11. Tembleque from Puerto Rico
This rice pudding flavored with coconut milk and spices like nutmeg and cloves is one of the most popular desserts in Puerto Rico. Traditionally, tembleque is served during the holidays, in particular on New Year’s Day and Christmas. The word tembleque refers to an object that jiggles, hence this jelly or custard-like dessert’s name.
12. Queijadinha from Brazil
These so-called “coconut muffins” originated in Portugal but are now most popular in Brazil. Once the treat took root in Brazil, slaves likely added coconut to the recipe. Though the outside of the queijadinha<.em> is firm, the inside has a looser, pudding-like texture from the parmesan cheese, coconut, and condensed milk filling. The dessert is especially popular in the Northern region of Brazil.
13. Khanom chan from Thailand
This Thai cake has nine layers, as the number signifies luck, prosperity, and progress in Thailand. It’s often served at weddings, birthdays, graduations, and other auspicious occasions. The cake has the consistency of jelly, but coconut cream and coconut milk give it a silky, creamy texture. The signature of khanom chan has even led some to nickname it Thai jello. The mild flavor makes this little coconut and pandan square the perfect palate cleanser after a spicy meal.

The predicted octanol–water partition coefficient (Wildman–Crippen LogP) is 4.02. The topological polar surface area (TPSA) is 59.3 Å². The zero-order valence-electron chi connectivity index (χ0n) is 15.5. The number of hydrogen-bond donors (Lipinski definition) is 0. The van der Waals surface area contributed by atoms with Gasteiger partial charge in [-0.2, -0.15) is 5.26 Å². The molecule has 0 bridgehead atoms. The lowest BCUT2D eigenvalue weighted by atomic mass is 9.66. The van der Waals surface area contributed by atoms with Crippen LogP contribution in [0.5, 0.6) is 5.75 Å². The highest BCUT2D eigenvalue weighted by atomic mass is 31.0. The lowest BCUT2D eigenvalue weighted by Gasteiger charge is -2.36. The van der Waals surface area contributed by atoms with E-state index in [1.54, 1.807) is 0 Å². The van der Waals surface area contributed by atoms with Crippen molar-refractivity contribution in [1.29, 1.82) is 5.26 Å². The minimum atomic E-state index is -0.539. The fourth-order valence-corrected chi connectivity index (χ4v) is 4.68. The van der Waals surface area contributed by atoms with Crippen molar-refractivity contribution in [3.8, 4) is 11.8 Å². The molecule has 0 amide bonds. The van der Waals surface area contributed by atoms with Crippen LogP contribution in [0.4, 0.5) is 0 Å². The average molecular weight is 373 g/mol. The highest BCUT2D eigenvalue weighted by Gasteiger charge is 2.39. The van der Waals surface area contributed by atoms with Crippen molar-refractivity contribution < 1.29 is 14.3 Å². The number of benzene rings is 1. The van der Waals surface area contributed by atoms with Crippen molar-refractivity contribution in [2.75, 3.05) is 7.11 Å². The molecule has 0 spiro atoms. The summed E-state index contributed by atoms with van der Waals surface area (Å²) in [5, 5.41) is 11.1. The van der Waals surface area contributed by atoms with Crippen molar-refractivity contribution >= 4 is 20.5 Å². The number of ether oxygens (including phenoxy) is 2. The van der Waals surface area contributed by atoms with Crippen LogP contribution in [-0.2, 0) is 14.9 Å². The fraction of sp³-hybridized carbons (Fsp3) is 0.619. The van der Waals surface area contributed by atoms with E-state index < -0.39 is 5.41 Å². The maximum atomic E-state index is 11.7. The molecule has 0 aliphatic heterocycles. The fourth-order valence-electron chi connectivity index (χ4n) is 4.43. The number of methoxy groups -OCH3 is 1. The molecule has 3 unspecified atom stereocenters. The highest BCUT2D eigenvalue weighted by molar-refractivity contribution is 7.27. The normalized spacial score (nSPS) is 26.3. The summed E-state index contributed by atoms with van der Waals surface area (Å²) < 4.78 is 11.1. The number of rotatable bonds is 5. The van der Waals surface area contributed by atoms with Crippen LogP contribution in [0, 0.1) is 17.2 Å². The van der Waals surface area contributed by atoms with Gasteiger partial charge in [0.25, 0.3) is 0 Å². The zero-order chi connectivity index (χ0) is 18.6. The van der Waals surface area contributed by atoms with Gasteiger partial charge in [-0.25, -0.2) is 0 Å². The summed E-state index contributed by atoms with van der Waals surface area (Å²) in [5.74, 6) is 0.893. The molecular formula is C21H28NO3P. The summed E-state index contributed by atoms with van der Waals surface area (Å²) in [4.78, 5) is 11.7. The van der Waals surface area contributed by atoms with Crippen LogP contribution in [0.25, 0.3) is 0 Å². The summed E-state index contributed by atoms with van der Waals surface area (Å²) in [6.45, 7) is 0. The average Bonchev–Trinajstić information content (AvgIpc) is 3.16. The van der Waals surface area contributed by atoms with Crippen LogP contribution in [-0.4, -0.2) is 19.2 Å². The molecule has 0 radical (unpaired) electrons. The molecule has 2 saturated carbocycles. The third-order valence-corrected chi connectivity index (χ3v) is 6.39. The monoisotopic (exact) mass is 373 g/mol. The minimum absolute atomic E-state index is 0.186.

14. Coconut burfi from India
These bite-sized coconut rectangles are a popular dessert in India and have a texture similar to fudge. Instead of chocolate, however, coconut burfi is made with milk and sugar, then flavored with cardamom. The texture shouldn’t be sticky but more like a firm, chewy cookie. Coconut burfi is a popular treat to serve at celebrations like Diwali. On such special occasions, burfi is often topped with edible silver leaf. The name for this dessert might derive from the Persian word barf, which means “snow,” due to the fact that the primary ingredient is shredded coconut.
15. Dulce de coco from Colombia and Cuba
This simple dessert, also known as coconut candy in Cuba, consists of shredded coconut soaked in coconut syrup. The grated coconut is cooked in milk and sugar until a sticky, gooey mass of coconut forms. It can easily be eaten with a spoon, but it is also often separated into smaller, individual bite-sized pieces or rolled into balls. In Cuba, it’s served alongside cheese, cookies, and bread.